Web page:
BBQ Pulled Jackfruit Tacos Recipe

Tacos are my “single girl” food. You know, the food that you make whenever your partner, kids, or roommates are out of town and you get to sit down and be really honest about what you and only you feel like eating? I never tire of them and am always looking for ways to amp up my taco game.

But if for some reason you’re sharing, these jackfruit tacos are a saucy, lick-your-fingers addition to the weeknight roster for the vegans and non-vegans in your life. They’re ready in less than thirty minutes, and couldn’t be simpler to pull together—it’s more assembling than cooking, really.

What is Jackfruit? And how can you use it?


If you’re not familiar with jackfruit, it’s a large fruit that’s thought to be indigenous to India, and today grows in tropical regions such as Southeast Asia and Brazil. It can be purchased frozen in its ripe, sweet form and used in dessert recipes or smoothies, or you can find it in its young green, unripe form packaged in cans.

Both are edible, but they’re not interchangeable per se. For today’s recipe, we’re focusing on unripe canned jackfruit.

Young green unripe jackfruit has the texture of a stringy, pulled meat but doesn’t actually taste anything like meat on its own; in fact, it tastes more like artichokes! But much like tofu, jackfruit takes on the flavor of whatever sauce, marinade or spices you’re cooking it with, making it an incredibly versatile meat substitute and an obvious choice for tacos, sandwiches, salads and wraps.

Canned jackfruit is available at most Asian grocery stores, well-stocked grocery stores with a natural foods focus (such as Whole Foods), Trader Joe’s, or Amazon.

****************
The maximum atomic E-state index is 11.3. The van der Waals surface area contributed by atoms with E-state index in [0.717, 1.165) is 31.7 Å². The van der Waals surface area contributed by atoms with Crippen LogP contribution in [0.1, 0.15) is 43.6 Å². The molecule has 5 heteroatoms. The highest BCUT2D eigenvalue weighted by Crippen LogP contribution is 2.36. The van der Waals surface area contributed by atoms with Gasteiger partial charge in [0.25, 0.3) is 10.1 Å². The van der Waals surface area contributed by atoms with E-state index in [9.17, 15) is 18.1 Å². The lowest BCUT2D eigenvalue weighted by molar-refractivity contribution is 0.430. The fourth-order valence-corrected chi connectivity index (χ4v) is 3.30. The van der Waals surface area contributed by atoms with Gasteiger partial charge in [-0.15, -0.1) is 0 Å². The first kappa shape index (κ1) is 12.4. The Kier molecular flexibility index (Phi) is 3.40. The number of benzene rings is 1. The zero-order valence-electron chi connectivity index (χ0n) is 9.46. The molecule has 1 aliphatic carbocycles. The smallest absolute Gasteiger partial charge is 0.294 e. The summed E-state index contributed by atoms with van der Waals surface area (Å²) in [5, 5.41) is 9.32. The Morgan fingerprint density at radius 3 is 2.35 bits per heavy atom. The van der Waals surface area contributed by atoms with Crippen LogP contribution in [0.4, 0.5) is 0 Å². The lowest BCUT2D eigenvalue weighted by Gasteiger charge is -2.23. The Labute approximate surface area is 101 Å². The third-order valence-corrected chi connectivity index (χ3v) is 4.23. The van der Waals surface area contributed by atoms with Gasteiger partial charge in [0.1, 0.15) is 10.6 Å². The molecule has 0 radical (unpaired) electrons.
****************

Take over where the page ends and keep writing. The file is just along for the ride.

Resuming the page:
How to Prepare Your Jackfruit

Be sure to buy canned unripe, green or young jackfruit for this recipe. (Ripe jackfruit is sweeter and has a different texture; it won’t work in this recipe.)

After removing it from the can, give the pieces of jackfruit a good rinse to remove that briny, salty flavor.

Next, shred your jackfruit before starting to cook. Take the larger canned chunks and simply use your fingers or a fork to shred them, much like you would pulled pork or pulled chicken—or canned tuna, which it loosely resembles.

If you’ve got little bits of the core on some of the chunks, don’t worry about those; you can leave them as they are or give them a quick chop with a kitchen knife. They’re edible as well, and you won’t even notice them once you cook the fruit down.


If you end up having leftover jackfruit filling, it’s great folded into a breakfast burrito, salad or wrap. But if your crew is anything like mine, leftovers won’t be likely with these quick, new family favorites!


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